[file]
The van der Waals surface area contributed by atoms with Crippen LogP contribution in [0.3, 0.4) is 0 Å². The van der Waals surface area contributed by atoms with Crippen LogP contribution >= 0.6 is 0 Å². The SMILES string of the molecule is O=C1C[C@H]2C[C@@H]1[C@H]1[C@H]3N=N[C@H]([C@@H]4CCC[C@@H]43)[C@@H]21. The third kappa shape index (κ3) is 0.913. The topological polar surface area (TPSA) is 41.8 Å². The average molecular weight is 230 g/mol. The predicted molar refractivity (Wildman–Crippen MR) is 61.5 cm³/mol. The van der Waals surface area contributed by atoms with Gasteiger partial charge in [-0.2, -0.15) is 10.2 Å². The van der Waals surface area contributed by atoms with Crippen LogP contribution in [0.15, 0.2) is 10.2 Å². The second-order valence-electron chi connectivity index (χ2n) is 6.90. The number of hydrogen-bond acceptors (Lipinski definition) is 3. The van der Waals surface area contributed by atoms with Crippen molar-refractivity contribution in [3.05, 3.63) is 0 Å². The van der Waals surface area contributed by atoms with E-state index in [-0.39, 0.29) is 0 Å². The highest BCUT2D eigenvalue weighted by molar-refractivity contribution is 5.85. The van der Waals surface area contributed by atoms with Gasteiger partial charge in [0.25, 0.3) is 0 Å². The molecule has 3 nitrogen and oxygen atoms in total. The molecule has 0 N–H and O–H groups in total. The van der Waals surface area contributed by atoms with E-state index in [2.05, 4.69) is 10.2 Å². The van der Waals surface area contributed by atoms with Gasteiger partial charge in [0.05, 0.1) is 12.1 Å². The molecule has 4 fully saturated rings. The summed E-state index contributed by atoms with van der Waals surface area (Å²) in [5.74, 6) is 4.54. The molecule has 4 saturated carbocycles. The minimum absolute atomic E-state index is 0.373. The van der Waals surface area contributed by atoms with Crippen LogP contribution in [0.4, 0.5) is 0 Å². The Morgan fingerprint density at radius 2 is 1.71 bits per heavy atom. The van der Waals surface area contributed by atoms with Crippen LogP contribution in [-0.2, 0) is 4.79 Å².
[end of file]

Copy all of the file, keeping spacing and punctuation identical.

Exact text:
The van der Waals surface area contributed by atoms with Crippen LogP contribution in [0.3, 0.4) is 0 Å². The van der Waals surface area contributed by atoms with Crippen LogP contribution >= 0.6 is 0 Å². The SMILES string of the molecule is O=C1C[C@H]2C[C@@H]1[C@H]1[C@H]3N=N[C@H]([C@@H]4CCC[C@@H]43)[C@@H]21. The third kappa shape index (κ3) is 0.913. The topological polar surface area (TPSA) is 41.8 Å². The average molecular weight is 230 g/mol. The predicted molar refractivity (Wildman–Crippen MR) is 61.5 cm³/mol. The van der Waals surface area contributed by atoms with Gasteiger partial charge in [-0.2, -0.15) is 10.2 Å². The van der Waals surface area contributed by atoms with Crippen LogP contribution in [0.15, 0.2) is 10.2 Å². The second-order valence-electron chi connectivity index (χ2n) is 6.90. The number of hydrogen-bond acceptors (Lipinski definition) is 3. The van der Waals surface area contributed by atoms with Crippen molar-refractivity contribution in [3.05, 3.63) is 0 Å². The van der Waals surface area contributed by atoms with E-state index in [-0.39, 0.29) is 0 Å². The highest BCUT2D eigenvalue weighted by molar-refractivity contribution is 5.85. The van der Waals surface area contributed by atoms with Gasteiger partial charge in [0.25, 0.3) is 0 Å². The molecule has 3 nitrogen and oxygen atoms in total. The molecule has 0 N–H and O–H groups in total. The van der Waals surface area contributed by atoms with E-state index in [2.05, 4.69) is 10.2 Å². The van der Waals surface area contributed by atoms with Gasteiger partial charge in [0.05, 0.1) is 12.1 Å². The molecule has 4 fully saturated rings. The summed E-state index contributed by atoms with van der Waals surface area (Å²) in [5.74, 6) is 4.54. The molecule has 4 saturated carbocycles. The minimum absolute atomic E-state index is 0.373. The van der Waals surface area contributed by atoms with Crippen LogP contribution in [0.4, 0.5) is 0 Å². The Morgan fingerprint density at radius 2 is 1.71 bits per heavy atom. The van der Waals surface area contributed by atoms with Crippen LogP contribution in [-0.2, 0) is 4.79 Å².